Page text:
The purposes of this exploratory study were to examine athletic body image and social body image among former competitive female athletes. Additionally, the perceived influence of past competitive experiences on current body image was explored. In-depth interviews were conducted with six former competitive collegiate athletes. The participants ranged in age from 23 to 31, with a mean age of 26. Common factors reported as influencing how participants felt about their bodies as athletes included uniforms, teammates, appearance, fitness, and coach attitudes and behaviors. Participants’ experiences and feelings about their bodies in athletic and social settings varied. Participants recognized some conflict between their athletic body and social ideals, however this incongruence did not seem problematic for most of the participants. Across participants, their current feelings and thoughts about their bodies were based on their former competitive athletic bodies.
Victor Silveira Coswig, Bianca Miarka, Daniel Alvarez Pires, Levy Mendes da Silva, Charles Bartel and Fabrício Boscolo Del Vecchio
probable that athletes fail to completely rehydrate before a fight, even with a period of 24 hr from the weigh-in ( Jetton et al., 2013 ; Matthews & Nicholas, 2017 ). Considering competitive performance, available data are contradictory regarding the effect of WRG. Reale et al. ( 2016 ) showed a link
Jesús Seco-Calvo, Juan Mielgo-Ayuso, César Calvo-Lobo and Alfredo Córdova
’s medical doctor, followed a similar diet throughout the competitive season, and especially during the study, according to the adequacy of nutrient intakes in elite basketball players. 25 Concomitant health problems were ruled out by reviewing clinical reports and the medical examination. Participants and
Tara K. Scanlan and MichaeI W. Passer
This field study examined the intrapersonal and situational factors related to the stress experienced by 10- to 12-year-old girls participating in competitive youth soccer. Factors potentially related to competitive stress were assessed at preseason, midseason, pregame, and postgame periods. Competitive stress, measured by the Spielberger State Anxiety Inventory for Children, was assessed 30 min. prior to and immediately following a competitive game. Results indicated that higher pregame stress was related to high competitive trait anxiety and basal state anxiety as well as low self-esteem and team performance expectancies. The situational factor of game outcome (win, tie, loss) was the predominant variable associated with stress exhibited after the game, with losers evidencing the highest and winners the lowest postgame stress. The most important intrapersonal factor related to postgame stress was the amount of fun experienced during the game. The findings were quite similar to previous field research with young male soccer players, indicating that both sexes seem to share common sources of stress.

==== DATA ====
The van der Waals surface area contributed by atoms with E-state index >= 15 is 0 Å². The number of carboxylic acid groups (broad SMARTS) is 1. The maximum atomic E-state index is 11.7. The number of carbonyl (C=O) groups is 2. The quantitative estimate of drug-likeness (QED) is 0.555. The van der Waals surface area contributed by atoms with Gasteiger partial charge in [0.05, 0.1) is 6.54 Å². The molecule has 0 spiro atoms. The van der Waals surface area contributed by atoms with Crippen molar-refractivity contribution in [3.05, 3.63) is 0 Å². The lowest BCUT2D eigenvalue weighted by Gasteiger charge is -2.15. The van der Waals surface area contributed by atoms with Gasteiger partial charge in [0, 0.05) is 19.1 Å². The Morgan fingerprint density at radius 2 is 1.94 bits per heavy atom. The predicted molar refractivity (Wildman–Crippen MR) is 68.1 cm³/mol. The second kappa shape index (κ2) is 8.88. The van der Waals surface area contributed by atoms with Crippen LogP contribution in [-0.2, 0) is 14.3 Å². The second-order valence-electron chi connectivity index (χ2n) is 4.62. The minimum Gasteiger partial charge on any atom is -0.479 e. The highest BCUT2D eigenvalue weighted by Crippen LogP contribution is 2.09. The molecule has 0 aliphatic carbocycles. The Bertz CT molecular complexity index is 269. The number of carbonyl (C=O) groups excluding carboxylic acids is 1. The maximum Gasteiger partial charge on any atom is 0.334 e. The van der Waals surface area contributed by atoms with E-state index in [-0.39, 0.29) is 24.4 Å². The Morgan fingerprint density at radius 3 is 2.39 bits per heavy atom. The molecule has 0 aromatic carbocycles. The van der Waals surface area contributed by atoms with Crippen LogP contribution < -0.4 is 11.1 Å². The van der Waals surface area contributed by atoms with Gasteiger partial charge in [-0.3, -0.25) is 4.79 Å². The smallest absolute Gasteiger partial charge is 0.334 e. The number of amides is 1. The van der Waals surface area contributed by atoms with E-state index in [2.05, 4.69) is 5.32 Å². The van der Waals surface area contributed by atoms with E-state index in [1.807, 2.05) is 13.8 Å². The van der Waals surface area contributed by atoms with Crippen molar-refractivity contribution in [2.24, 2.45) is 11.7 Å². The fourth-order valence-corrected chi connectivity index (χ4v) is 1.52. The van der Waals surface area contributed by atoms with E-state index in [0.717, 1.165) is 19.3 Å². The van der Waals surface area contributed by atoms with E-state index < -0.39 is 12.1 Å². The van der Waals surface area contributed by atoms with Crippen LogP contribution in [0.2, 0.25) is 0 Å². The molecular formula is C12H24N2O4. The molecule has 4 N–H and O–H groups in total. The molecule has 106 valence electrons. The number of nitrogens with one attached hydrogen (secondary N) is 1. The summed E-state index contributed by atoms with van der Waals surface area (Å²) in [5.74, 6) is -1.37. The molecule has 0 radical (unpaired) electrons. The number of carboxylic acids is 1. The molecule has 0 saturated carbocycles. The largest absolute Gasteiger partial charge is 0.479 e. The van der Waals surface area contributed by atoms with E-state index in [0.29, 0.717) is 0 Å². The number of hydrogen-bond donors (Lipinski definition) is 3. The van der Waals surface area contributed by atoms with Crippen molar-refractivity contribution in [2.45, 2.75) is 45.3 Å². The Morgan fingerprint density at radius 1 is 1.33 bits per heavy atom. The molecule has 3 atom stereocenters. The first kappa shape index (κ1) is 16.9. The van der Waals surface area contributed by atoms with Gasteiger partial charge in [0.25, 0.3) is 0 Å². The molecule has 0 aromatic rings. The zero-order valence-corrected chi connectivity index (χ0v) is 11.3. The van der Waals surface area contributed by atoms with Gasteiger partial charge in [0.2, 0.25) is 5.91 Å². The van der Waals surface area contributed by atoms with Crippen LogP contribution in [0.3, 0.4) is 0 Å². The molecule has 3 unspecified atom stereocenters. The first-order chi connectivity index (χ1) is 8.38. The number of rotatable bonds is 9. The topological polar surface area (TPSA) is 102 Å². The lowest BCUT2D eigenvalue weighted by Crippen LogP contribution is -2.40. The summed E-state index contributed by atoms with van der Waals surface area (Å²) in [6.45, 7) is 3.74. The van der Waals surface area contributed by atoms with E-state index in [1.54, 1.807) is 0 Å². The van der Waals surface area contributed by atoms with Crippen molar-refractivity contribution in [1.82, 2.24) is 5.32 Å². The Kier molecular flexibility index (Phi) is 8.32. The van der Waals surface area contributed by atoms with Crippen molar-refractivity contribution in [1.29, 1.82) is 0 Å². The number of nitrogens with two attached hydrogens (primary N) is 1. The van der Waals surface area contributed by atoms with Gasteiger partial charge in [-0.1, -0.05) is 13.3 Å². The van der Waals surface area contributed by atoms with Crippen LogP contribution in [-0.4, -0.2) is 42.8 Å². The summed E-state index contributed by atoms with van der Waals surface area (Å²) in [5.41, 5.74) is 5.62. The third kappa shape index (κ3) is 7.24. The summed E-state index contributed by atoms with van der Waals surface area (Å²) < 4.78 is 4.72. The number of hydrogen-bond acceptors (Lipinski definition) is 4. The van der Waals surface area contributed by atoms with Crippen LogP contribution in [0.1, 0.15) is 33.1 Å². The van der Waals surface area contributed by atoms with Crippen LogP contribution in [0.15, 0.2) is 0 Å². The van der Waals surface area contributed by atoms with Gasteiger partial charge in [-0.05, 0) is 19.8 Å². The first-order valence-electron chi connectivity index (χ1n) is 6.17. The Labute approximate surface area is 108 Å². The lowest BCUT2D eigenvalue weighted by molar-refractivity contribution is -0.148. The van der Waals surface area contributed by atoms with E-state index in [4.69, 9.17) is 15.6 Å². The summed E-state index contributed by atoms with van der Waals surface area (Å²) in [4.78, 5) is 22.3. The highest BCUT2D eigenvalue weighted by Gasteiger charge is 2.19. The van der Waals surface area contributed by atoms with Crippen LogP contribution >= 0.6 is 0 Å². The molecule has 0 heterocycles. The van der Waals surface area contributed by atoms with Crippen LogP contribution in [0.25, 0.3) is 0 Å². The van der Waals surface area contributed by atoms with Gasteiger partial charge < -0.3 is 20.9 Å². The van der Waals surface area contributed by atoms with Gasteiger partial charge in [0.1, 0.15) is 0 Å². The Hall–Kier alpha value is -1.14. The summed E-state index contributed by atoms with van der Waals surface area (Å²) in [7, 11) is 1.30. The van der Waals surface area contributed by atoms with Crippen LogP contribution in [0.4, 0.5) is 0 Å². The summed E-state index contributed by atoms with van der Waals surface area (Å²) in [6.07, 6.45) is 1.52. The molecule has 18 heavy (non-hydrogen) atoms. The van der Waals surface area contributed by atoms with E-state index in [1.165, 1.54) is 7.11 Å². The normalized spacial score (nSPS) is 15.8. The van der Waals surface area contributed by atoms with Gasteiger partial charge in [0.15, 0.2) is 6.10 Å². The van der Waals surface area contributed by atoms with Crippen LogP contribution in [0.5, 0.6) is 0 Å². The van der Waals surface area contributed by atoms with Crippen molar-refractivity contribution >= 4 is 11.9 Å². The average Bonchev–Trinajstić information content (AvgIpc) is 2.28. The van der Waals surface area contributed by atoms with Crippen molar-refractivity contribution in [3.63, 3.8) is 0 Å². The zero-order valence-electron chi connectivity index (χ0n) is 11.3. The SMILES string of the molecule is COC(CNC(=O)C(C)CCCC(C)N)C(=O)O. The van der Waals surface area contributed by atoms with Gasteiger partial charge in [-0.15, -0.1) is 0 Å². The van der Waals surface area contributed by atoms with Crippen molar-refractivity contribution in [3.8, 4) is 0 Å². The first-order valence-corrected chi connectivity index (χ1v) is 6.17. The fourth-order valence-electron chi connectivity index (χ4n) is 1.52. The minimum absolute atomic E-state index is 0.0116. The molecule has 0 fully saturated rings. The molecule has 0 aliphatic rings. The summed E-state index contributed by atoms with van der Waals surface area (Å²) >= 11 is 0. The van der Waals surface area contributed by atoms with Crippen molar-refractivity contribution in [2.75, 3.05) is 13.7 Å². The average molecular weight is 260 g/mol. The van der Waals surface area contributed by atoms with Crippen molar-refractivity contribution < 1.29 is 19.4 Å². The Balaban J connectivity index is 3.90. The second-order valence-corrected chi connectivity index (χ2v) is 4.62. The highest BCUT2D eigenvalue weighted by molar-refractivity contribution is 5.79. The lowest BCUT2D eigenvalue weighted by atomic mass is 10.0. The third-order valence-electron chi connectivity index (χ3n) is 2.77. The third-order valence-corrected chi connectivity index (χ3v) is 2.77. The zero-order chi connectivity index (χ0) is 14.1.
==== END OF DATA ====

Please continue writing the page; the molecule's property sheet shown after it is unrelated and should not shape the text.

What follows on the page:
Holly F. Serrao, Matthew P. Martens, Jessica L. Martin and Tracey L. Rocha
Large-scale, national research studies have consistently indicated that college students participating in athletics consume more alcohol than nonathletes. Theorists have speculated that a number of risk factors could be associated with heavy drinking among this group, although research in the area has been sparse. The purpose of the current study was to assess the relationship between one possible risk factor, competitiveness, in a sample of recreational and elite college athletes to determine whether competitiveness was related to alcohol use among these athletes. Data were collected from a sample of 298 undergraduates from a large university in the northeastern United States. Results showed that competitiveness was associated with higher amounts of alcohol consumption. Clinical implications and future research directions are discussed.
Richard C. Thelwell and Iain A. Greenlees